For sale, a late Victorian Henley’s Universal Discharger by C Gerhardt of Bonn.
The instrument consists of a walnut base with vertical glass rods supported by brass ferrules to each side. The rods support a walnut platform into which an up and down adjustable discharge rod is placed through the centre.
To the centre of the base below is a second, fixed discharge rod pointing upwards to meet the other and with a piece of glass tube fixed within a brass base surround. A hook to the front centre of the base is provided to allow electric charge to be sent to the lower rod from a Leyden Jar.
The base is complete with its original brass plaque engraved to the maker, C. Gerhardt, Bonn.
The purpose of the glass tube is clearly demonstrated in Max Kohl’s catalogues (see images) where it is described as, “Apparatus for piercing glass up to a thickness of 2mm”. A small disc of glass is intended to rest upon the tube which acts as a table support after which electrostatic charge can be applied and the glass disc is perforated as a result.
Although the design is somewhat different from most Universal Dischargers which sport a central table and a discharge rod to each side, the principles and intent is the same, namely, to show the effects of deflagration on various materials. In this case, it seems to have been designed specifically for demonstrating the perforation of glass by means of electrostatic charge.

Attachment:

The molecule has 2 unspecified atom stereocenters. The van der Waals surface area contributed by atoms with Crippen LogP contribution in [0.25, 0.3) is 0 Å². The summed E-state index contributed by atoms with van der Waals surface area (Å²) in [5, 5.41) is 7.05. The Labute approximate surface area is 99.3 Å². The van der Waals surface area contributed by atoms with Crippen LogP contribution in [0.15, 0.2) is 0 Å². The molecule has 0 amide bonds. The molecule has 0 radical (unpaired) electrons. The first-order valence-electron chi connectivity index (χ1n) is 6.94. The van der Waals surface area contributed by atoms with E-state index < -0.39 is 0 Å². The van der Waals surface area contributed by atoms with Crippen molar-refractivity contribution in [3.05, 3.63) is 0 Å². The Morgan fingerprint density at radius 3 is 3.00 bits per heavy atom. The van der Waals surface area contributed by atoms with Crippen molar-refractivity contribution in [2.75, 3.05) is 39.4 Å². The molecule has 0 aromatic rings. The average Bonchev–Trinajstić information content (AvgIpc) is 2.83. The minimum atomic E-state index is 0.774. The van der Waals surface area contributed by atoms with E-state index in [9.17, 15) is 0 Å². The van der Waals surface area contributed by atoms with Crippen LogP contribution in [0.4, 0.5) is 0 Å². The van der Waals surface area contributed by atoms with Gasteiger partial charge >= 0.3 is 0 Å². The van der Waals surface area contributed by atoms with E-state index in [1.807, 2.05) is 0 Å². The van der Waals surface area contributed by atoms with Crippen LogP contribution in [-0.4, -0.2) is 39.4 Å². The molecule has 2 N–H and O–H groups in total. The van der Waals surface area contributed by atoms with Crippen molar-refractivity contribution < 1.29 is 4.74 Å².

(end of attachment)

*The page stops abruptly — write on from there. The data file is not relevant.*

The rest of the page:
The German maker, Charles Gerhardt was born in Bonn in 1846, the same year in which the chemistry outfitter, “Marquarts’s Lager Chemischer Utensilien” was formed. Gerhardt eventually joined the firm as an apprentice and later acquired the business in 1872. It was originally based at 100 Bornheimer Street in Bonn.
In 1884 he became the first to produce apparatus to support the German Chemist, Johan Kjeldahl’s newly discovered method for identifying the amount of nitrogen contained within various organic materials (The Kjeldahl method). His relationship was seemingly close with Kjeldahl, as he also produced digestion and distillation equipment for the scientist during the same decade.
Gerhardt died at a reasonably young age in 1907 where after the company was renamed to C. Gerhardt, Fabrik und Lager Chemischer Apparate by his son. Under Walter Gerhardt’s stewardship, the company gained worldwide recognition. Charles’s daughter also lived at the Bornheimer Street site where she married the German Expressionist painter August Macke. Many of his paintings feature the premises in which this instrument was made.
For reasons unknown, the company was eventually passed through the female line of the Gerhardt family, and it continues to be owned and managed by the Macke family to this day. Quite understandably, it maintains strong links between the science, arts and the environment.